Carolina Journal News Reports
RALEIGH — The 2012 North Carolina Secretary of State race features two very different candidates. Incumbent Democrat Elaine Marshall first was elected in 1996, the first female ever elected to a statewide, executive branch office. Republican challenger Ed Goodwin is chairman of the Chowan County Board of Commissioners.
While Marshall previously served in the state Senate before being elected secretary of state, Goodwin is a newcomer to statewide politics. Yet Goodwin does not concede that his relative lack of experience disqualifies him for the job.
Before he became politically active in his home county, Goodwin spent 23 years with the Naval Criminal Investigative Service, traveling all over the world as a special agent.
In a phone interview with Carolina Journal, Goodwin said he would use his experience as an NCIS investigator to do a “forensic analysis” of the secretary of state’s office with the goal of eliminating waste and inefficiencies.
Goodwin said he would take his investigative skills not only to every county in North Carolina but also to neighboring states “and find out why they’re whipping us” in economic development.
Goodwin says the secretary of state needs to be a “business diplomat,” working on behalf of business owners throughout the state and getting their message across to the politicians in the General Assembly.
“If the Secretary of State is doing his job, then people will take advantage of this information,” Goodwin said. “I think it should be a proactive position, not a reactive position. In my experience with the federal government, I’ve seen a lot of desk jockeys — people who wait for a problem to come across their desks.”
A big part of that message to politicians would be less government regulation over the private sector combined with a state budget balanced by cutting wasteful spending without raising taxes. Goodwin targets six areas where the state could improve its business climate.
Goodwin also believes the state needs to take a hard look at taxation and the regulatory environment, which he says are “shackling small businesses at every turn.”
“I don’t think North Carolina has done a good job of helping the businesses we have to survive,” he added.
In addition to his NCIS experience, Goodwin also cited his political experience in Chowan County as evidence that he’s up to the job.
When Goodwin was elected to the county commission, Chowan County was on the verge of bankruptcy.
“But we’re solid as a rock now,” Goodwin said. Goodwin also cited Marshall’s apparent disinterest in Chowan County as evidence that she’s out of touch.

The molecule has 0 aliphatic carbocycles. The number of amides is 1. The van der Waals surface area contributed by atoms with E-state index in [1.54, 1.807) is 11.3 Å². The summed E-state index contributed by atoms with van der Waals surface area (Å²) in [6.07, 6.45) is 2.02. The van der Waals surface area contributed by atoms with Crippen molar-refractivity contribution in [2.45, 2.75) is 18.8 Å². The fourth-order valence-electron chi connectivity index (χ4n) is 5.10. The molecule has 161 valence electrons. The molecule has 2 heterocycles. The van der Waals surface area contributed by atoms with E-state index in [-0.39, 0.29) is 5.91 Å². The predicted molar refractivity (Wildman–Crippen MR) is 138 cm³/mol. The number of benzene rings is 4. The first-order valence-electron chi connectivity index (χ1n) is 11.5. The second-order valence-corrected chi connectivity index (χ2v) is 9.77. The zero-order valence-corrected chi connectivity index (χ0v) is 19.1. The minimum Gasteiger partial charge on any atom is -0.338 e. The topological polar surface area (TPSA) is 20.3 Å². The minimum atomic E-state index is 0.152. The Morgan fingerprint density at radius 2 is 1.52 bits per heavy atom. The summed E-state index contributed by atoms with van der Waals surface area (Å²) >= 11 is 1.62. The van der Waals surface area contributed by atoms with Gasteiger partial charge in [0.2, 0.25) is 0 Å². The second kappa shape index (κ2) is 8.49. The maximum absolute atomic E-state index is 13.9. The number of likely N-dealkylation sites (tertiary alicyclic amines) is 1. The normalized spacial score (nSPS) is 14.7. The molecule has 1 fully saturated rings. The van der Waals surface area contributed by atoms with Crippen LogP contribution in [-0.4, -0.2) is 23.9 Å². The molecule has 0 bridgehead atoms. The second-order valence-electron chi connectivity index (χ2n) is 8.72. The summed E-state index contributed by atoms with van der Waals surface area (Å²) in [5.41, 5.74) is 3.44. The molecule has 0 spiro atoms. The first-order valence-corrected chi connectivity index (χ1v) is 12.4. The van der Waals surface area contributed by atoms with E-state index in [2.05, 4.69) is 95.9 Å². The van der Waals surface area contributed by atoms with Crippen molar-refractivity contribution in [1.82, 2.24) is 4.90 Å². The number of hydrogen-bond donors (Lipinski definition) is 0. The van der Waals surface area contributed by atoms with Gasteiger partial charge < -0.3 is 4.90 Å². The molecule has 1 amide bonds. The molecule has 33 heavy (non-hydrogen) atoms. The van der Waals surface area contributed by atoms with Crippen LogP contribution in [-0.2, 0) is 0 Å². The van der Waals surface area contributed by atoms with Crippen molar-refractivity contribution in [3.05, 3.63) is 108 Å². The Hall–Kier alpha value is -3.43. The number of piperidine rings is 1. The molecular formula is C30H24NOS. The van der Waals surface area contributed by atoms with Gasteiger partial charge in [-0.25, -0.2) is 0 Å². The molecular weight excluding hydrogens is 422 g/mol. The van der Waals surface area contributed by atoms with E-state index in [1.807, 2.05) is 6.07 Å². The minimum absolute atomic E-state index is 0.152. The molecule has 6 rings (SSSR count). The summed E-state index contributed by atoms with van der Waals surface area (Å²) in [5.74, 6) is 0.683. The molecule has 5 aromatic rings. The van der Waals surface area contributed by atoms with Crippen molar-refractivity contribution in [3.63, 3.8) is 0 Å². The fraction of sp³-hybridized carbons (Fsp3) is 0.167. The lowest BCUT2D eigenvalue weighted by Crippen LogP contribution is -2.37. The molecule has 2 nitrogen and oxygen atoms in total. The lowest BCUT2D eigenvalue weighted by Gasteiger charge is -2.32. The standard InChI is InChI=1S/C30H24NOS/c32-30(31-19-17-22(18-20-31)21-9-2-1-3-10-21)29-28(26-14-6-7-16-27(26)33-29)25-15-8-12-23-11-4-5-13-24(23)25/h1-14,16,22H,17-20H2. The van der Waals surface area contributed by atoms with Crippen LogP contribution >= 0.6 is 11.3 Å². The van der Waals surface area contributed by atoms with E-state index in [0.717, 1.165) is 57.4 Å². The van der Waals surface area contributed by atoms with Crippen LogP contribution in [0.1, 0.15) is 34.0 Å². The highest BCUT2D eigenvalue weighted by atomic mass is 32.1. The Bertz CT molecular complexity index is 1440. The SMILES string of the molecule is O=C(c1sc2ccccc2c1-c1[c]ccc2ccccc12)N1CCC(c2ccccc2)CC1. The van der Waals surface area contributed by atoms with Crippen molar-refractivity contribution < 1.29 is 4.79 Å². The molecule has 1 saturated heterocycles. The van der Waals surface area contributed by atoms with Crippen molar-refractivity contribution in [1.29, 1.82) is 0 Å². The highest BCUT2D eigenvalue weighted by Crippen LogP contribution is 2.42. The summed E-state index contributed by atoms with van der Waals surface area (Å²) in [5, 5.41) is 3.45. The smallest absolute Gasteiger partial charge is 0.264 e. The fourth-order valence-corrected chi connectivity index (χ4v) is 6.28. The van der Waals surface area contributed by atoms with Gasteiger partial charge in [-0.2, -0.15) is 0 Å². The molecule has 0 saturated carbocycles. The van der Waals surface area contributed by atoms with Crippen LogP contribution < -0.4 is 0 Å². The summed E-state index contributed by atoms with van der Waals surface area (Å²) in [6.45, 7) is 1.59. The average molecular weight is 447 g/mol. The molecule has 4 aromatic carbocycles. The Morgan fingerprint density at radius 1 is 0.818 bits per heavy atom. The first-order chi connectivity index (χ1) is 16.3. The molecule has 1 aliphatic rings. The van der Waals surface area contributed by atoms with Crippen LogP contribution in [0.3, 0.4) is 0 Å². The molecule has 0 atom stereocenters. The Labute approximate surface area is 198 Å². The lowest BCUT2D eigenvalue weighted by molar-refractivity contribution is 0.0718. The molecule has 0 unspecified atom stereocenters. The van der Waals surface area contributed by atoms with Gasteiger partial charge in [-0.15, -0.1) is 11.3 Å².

“You would think the Secretary of State for sure would come to Chowan County. She’s never been here,” Goodwin said. “In fact, I’ve heard from every Council of State position except the secretary of state.”
In a phone interview, Marshall disputed the notion she is out of touch with North Carolina citizens.
“People are saying they get good customer service from the secretary of state’s office. People talk about how friendly my staff is, how helpful and responsive they are,” Marshall said. “People who use the office certainly know and certainly know that we’re doing it well.”
Marshall noted the progress the office had made in the 16 years she’s been secretary.
“When I took over this thing, it was a mess,” Marshall said. “We had to go back to basics. We had an outdated system [and] employee morale was terrible. I was able to get the confidence of the General Assembly and a little bit of money to embrace technology and I was really able to transform the office.”
Technology has indeed been the key for businesses across the state. It’s what “levels the playing field,” Marshall said. The creation of an electronic notary was a major accomplishment.
“You’d be amazed at how many things require notarization, internationally and domestically,” she said. “We spent years building the legal and statutory framework to have the course with the register of deeds offices. It helps those companies that want to do more business electronically, whether it’s domestic or international.”
The department’s business database is another invaluable tool for companies, Marshall said.
“People are using those data bases to make decisions — who to buy from, who to sell to, who to partner with. All of that reduces risk in business,” she said.
Regarding economic development, Marshall said her role as part of the state’s “readiness response team” makes her available to answer questions within her expertise as companies make final decisions about where to locate.
Marshall drew criticism for her appearance at an Occupy Raleigh event last year. When asked about it, she also noted her appearance at a Tea Party event, which, she said, supports her view that the secretary of state’s office is politically neutral, in spite of the fact that she must campaign for her job every four years.
“There are policy issues, but there are no politics,” she said. “I don’t care if they’re Democrat or Republican, big business or small business. My job is to equalize opportunity for North Carolinians and not play favorites. They’re all starting at nothing when they walk through our door. We’re a maternity ward. We give birth to babies every day. That baby happens to be business.”
As voters head to the polls next week, Marshall urges them to stick with the known quantity.
“My experience is when the car’s running well, you don’t go looking under the hood,” she said.
Sam A. Hieb is a contributor to Carolina Journal.